You can do this with food too.

He may need lots of practice so we used to break biscuits into tiny pieces so he would have to ask 10 times in a row, the repetition was really important

Does he like tickles, rough and tumble being swung around. DS had few interests at 3 but liked that sort of play so we used that as a reward eg this is an eg of using rewards to encourage speech, sorry it's supernanny but the therapist is ABA consultant. We have used ABA to teach DS. His progress has been slow but steady. He is now 8, in mainstream with ABA support, can read, write and do maths (albeit behind his peers), he can talk in short sentences. But progress varies massively and some children's speech does come in much faster.

If he can label things and do patterns you know he can learn. I would def rec looking at getting some ABA training yourself as that was key for us - learning how to get DS to do what we wanted, teaching him how to imitate and learning how to use rewards / manage his behaviour. Once we had those skills we have used them to teach him everything else and I mean everything from riding a bike, using longer sentences, working out change to wiping his bum.

You can also look at pecs even if you continue to work on speech pecs is a good intro to ABA techniques of rewards and how to expand language again there are videos on YouTube.

Join a toy library if he isn't into toys so you don't end up spending a fortune on things he doesn't like. You can get some cheap light up spinning tops etc which DS really liked. His favourite reward was a free leaflet about a farm (he loved cows!), the flash cards (he often chose work things as rewards) and a singing skeleton from a supermarket Halloween bargain bin (it played a silly song and danced). Look at what he gravitates towards and make a mental note to put away in a box and bring it out when you want to work on language.

While I shouldn't encourage screens poissonrouge is a nice site at that age which is cause and effect and CBeebies has some nice games - sometimes when DS had no interests letting him play on sites like that gave me a break and saved my sanity. Again if he likes them you can use them as rewards for doing stuff you want him to do.

Don't worry about toilet training, 4+ is usual for asc or dev delay. We did it with ABA support using rewards so again if you find a framework which works you can use that as a way of teaching anything.

Bananasinpyjamas1 Mon 14-Sep-15 22:20:31

Thanks for that. I gave up a few months ago with trying to get him to say 'bread' - which he can say - but to ask for toast. I put a little in front with a picture of bread and the word bread, which he can read. But he went crazy!

But maybe he will now, I should try again. I don't really know how ABA training works.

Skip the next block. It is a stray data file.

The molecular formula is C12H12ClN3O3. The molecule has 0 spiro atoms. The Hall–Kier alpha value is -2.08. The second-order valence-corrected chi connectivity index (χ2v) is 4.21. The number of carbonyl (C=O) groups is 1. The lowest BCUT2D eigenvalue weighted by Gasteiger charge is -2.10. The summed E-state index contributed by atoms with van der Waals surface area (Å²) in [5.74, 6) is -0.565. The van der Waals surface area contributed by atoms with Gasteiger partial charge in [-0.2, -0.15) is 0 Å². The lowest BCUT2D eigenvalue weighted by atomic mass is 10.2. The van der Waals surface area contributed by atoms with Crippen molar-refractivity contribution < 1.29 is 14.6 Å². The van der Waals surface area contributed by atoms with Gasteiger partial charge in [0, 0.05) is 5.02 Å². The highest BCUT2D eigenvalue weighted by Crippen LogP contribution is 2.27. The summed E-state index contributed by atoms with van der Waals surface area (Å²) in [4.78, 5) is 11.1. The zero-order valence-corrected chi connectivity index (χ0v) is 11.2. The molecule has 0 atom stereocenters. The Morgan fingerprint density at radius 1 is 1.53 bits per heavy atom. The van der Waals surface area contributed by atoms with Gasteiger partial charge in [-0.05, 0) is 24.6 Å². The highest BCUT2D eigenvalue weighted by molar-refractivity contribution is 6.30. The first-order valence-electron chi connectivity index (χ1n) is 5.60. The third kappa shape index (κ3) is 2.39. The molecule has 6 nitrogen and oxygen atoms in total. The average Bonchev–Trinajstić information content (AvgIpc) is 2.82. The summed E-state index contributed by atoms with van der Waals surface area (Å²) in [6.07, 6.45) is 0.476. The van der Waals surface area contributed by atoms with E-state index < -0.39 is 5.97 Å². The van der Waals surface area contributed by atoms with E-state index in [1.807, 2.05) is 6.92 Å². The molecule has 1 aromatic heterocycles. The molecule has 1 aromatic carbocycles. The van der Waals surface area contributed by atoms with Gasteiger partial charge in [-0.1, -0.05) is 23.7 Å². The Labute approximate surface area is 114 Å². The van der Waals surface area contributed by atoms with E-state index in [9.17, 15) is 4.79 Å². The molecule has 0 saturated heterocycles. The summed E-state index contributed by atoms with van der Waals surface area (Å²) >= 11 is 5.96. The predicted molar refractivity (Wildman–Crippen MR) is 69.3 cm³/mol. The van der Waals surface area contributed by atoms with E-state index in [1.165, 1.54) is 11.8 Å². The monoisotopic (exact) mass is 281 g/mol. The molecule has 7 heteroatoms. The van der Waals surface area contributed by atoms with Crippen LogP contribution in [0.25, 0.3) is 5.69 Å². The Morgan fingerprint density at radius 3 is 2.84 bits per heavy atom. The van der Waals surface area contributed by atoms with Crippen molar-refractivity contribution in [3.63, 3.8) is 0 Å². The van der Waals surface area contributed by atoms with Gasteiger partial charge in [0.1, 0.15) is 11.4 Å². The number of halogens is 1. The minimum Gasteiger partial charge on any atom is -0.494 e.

zzzzz Tue 15-Sep-15 00:26:43

The real key is not to give up. To reward any attempts at communication. Language wise he sounds very similar to ds1. We had lots of nouns, colours, letters and numbers (and music). We muddle along now and he can report an injury/grievance, tell rather basic "jokes", and goes to school with a lot of support. We are still in the diagnostic process but I am assured they are coming to a conclusion soon <sigh> He is 10. They have been umming and ahhing as to if he is language disordered or autistic (he is cuddly and friendly and very un-autistic in some ways but I think that will be the dx as it is a bad fit but better than nothing IYSWIM)
Does your son have names? Mummy/Daddy/friends names?
this place is lovely for things grin www.absorbentminds.co.uk/acatalog/Absorbent_Minds.html

nb one of the best things I bought was a tiny indoor basketball hoop. dh used to shoot hoops with him when he got in from work....it provided some normality and they both got quite good at it grin

find things for him to shine at and do not be persuaded to stop the reading with him. I did as they said he should be concentrating on talking....rubbish! Children like everyone else do well when they are allowed to shine.

Bananasinpyjamas1 Tue 15-Sep-15 20:33:14

Thanks zzzzz we actually have a big outdoor basket ball hoop! DP and DS both love it but DS is at 3 years a little small to actually get them in. He just runs around.

DS has names now - only just got them, waited until a few months ago and suddenly he does say mummy, daddy and his brothers name. yes I don't want to 'pressure' him to speak, encourage yes, but I see nothing wrong in doing the numbers/letters that he loves. Must find out about ABA training. No idea how he will cope with school, how he'll become.

zzzzz Wed 16-Sep-15 14:02:43

Buy a mini one for inside with a mini foam ball. Ours hooked on a radiator. There used to be a little tikes one that dinged a bell when you scored which might appeal wink